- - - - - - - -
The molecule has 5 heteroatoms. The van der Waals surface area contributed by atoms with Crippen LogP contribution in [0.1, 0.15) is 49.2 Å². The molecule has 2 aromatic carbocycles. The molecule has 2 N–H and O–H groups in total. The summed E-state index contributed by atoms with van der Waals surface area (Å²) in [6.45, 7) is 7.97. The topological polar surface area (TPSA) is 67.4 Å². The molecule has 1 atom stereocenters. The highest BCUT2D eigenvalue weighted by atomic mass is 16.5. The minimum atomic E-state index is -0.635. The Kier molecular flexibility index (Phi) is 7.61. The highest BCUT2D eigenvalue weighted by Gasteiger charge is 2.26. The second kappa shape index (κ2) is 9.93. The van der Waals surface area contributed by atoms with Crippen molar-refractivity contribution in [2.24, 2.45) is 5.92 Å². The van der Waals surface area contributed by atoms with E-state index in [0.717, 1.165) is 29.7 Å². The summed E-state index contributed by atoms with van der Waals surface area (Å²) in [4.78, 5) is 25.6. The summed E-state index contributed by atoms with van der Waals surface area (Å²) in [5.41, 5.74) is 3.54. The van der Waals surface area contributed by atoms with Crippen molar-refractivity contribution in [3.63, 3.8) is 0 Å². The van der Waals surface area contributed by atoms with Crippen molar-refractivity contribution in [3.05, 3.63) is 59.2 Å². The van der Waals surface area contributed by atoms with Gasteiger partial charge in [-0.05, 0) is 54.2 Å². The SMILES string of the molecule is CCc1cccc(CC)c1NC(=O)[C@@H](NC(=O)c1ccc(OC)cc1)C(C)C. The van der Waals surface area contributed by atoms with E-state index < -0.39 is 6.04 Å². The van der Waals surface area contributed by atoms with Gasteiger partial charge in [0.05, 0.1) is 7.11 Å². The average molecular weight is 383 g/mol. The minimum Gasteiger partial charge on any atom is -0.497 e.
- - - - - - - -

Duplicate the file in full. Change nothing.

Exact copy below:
The molecule has 5 heteroatoms. The van der Waals surface area contributed by atoms with Crippen LogP contribution in [0.1, 0.15) is 49.2 Å². The molecule has 2 aromatic carbocycles. The molecule has 2 N–H and O–H groups in total. The summed E-state index contributed by atoms with van der Waals surface area (Å²) in [6.45, 7) is 7.97. The topological polar surface area (TPSA) is 67.4 Å². The molecule has 1 atom stereocenters. The highest BCUT2D eigenvalue weighted by atomic mass is 16.5. The minimum atomic E-state index is -0.635. The Kier molecular flexibility index (Phi) is 7.61. The highest BCUT2D eigenvalue weighted by Gasteiger charge is 2.26. The second kappa shape index (κ2) is 9.93. The van der Waals surface area contributed by atoms with Crippen molar-refractivity contribution in [2.24, 2.45) is 5.92 Å². The van der Waals surface area contributed by atoms with E-state index in [0.717, 1.165) is 29.7 Å². The summed E-state index contributed by atoms with van der Waals surface area (Å²) in [4.78, 5) is 25.6. The summed E-state index contributed by atoms with van der Waals surface area (Å²) in [5.41, 5.74) is 3.54. The van der Waals surface area contributed by atoms with Crippen molar-refractivity contribution in [3.63, 3.8) is 0 Å². The van der Waals surface area contributed by atoms with Crippen molar-refractivity contribution in [3.05, 3.63) is 59.2 Å². The van der Waals surface area contributed by atoms with Gasteiger partial charge in [-0.05, 0) is 54.2 Å². The SMILES string of the molecule is CCc1cccc(CC)c1NC(=O)[C@@H](NC(=O)c1ccc(OC)cc1)C(C)C. The van der Waals surface area contributed by atoms with E-state index < -0.39 is 6.04 Å². The van der Waals surface area contributed by atoms with Gasteiger partial charge in [0.05, 0.1) is 7.11 Å². The average molecular weight is 383 g/mol. The minimum Gasteiger partial charge on any atom is -0.497 e.